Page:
|Mercedes-Benz W 21|
Mercedes-Benz 200 W21 4-door long version “Limousine” (1935)
|Also called||Mercedes-Benz Typ(e) 200|
|Body and chassis|
|Class||Mid-size luxury car|
|Body style||Standard length:
4-door ”Limousine” (sedan)
4-door ”Limousine” (sedan) (from 1935)
Torpedo bodied 2-door “Tourenwagen”
Long wheelbase (from 1934:
6-seat “Landaulet” (cabriolet-style folding roof for third row passengers only)
Torpedo bodied 6-seat “Tourenwagen”
4-door long ”Limousine” (sedan)
Cabriolets (long bodied - a choice of several types)
|Engine||1,961 cc I6|
|Wheelbase||2,700 mm (110 in) or
3,050 mm (120 in)
|Length||4,060 mm (160 in) -
4,550 mm (179 in)
|Width||1,630 mm (64 in)|
|Height||1,580 mm (62 in)|
The Mercedes-Benz W 21 was a six-cylinder passenger car launched in 1933 using the name Mercedes-Benz Typ 200.  It was one of several Mercedes-Benz models known, in its own time, as the Mercedes-Benz 200 (or sometimes, in this case, as the Mercedes-Benz Typ(e) 200) and is therefore in retrospect more commonly referred to using its Mercedes-Benz works number, “W21”.
The car was a development upmarket from the manufacturer’s W15, itself introduced two years earlier.  The W21 replaced the Mercedes-Benz W02 (in its own day known as the Mercedes-Benz Typ(e) 200 “Stuttgart”) which the company had been manufacturing since 1928.
The car was available as a two- or four-door Torpedo bodied “Tourenwagen”, a four- and (from 1935) two-door “Limousine” (sedan/saloon), a three- or four-seater Cabriolets or as a sporting two-seater. 
In 1934 a lengthened version of the car was introduced, its wheel base increased by 350 mm (14 in) to 3,050 mm (120 in). Models offered on the longer wheelbase included a six-seater “Pullman-Limousine”, a “Pullman-Laundaulet”, a longer Torpedo bodied “Tourenwagen”, a more streamlined 4-door “Limousine” (sedan/saloon) and three different longer wheel base Cabriolets listed respectively as the “Cabriolet A”, the “Cabriolet B” and the “Cabriolet D”.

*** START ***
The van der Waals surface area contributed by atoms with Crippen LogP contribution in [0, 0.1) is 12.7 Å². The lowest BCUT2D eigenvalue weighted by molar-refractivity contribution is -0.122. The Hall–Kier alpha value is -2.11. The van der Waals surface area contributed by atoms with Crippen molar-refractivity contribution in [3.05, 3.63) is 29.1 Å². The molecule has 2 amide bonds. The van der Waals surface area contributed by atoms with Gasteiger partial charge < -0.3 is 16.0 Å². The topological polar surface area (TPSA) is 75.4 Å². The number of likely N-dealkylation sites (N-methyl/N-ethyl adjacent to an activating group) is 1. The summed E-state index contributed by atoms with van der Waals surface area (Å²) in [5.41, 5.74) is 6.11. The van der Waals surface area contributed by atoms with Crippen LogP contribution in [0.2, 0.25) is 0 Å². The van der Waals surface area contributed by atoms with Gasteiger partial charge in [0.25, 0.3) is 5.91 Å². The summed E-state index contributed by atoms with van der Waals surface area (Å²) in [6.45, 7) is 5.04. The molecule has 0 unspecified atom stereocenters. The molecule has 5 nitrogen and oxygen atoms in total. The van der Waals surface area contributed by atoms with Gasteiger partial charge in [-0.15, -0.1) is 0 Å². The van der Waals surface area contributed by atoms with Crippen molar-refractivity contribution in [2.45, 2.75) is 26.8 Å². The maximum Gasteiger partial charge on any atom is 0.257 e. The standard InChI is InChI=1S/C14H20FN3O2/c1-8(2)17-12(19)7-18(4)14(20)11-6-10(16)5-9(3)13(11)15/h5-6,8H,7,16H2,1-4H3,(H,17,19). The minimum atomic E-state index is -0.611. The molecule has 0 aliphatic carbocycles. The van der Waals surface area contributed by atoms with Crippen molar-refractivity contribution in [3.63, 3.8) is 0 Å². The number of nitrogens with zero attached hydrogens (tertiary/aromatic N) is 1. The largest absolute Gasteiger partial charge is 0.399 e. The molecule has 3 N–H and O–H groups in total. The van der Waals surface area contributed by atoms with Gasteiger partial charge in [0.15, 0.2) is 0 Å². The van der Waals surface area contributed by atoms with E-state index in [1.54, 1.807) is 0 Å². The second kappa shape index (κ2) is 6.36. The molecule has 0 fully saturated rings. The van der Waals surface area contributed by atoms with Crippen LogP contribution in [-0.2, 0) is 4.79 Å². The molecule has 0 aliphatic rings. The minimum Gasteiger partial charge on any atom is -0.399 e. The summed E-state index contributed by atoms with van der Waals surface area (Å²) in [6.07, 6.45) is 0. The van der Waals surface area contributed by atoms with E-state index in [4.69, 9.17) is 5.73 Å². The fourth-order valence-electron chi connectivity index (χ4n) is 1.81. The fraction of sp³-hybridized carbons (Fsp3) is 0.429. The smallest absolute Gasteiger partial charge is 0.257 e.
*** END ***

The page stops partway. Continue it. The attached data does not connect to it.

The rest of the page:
Engine and running gear
The side-valve six-cylinder engine had a capacity of 1,961 cc which produced a claimed maximum output of 40 PS (29 kW; 39 hp) at 3,200 rpm. The engine shared its 85 mm (3.3 in) piston stroke length with the smaller 6-cylinder unit fitted in the manufacturer’s W15 model, but for the W21 the bore was increased by 5 mm (0.20 in) to 70 mm (2.8 in). The stated top speed was 98 km/h (61 mph) for the standard length and 95 km/h (59 mph) for the long bodied cars. Power passed to the rear wheels through a four-speed manual transmission in which the top gear was effectively an overdrive ratio. The top two ratios featured synchromesh. The brakes operated on all four wheels via a hydraulic linkage. 
During the model’s final year, Mercedes-Benz announced, in June 1936, the option of a more powerful 2,229 cc 55 PS (40 kW; 54 hp) engine, which was seen as a necessary response to criticism of the car’s leisurely performance in long bodied form. 
In terms of features and performance the W21 represented considerable progress when compared to the its predecessor, and was priced at the same level although it was equipped a little more simply and in standard-wheelbase form was a little smaller. The appearance of a long-wheelbase version a year after the introduction of the standard bodied car was in part intended to address comments that the W21 as originally launched was a little small to be considered a full-size taxi. Nevertheless, the standard-wheelbase model achieved output of 9,281 cars during a production run of slightly more than three years, while the long-wheelbase model achieved 6,341 cars during a shorter production run of slightly above two years. 
A notable success was the popularity of the longer-bodied six-seater "Pullman-Limousine"–bodied version for use as a "Kraftdroschke" (Taxi). It was presumably simple flattery when, in August 1934, Opel announced a long-wheelbase-Pullman-bodied version of their Opel 6. The cars were conceptually similar and even shared an identical 3,050 mm (120 in) wheelbase, although the Opel was lighter, a little less powerful and in terms of performance claims slightly faster. The biggest difference for the buyer was probably the one that surfaced when paying for the car. Even the least expensive of the longer-wheelbase Mercedes-Benz 200s, the non-Pullman–bodied four-door Limousine was listed in 1934 at 5,700 Marks while the "Pullman-Limousine"–bodied version started at 6,550 Marks. The "Pullman-Landaulet"(with a cabriolet-style folding hood over just the rear row of seats) or a “Cabrio-Limousine” (Opel) or “Tourenwagen” (Mercedes-Benz) but at every level the prices quoted indicate that Mercedes-Benz were commanding a large price premium with the taxi operators.
Sources and further reading
- Werner Oswald: Mercedes-Benz Personenwagen 1886–1986. Motorbuch-Verlag. Stuttgart 1987, ISBN 3-613-01133-6.
- Oswald, Werner (2001). Deutsche Autos 1920-1945, Band (vol) 2 (in German). Motorbuch Verlag. ISBN 3-613-02170-6.
This entry incorporates information from the German Wikipedia equivalent article.
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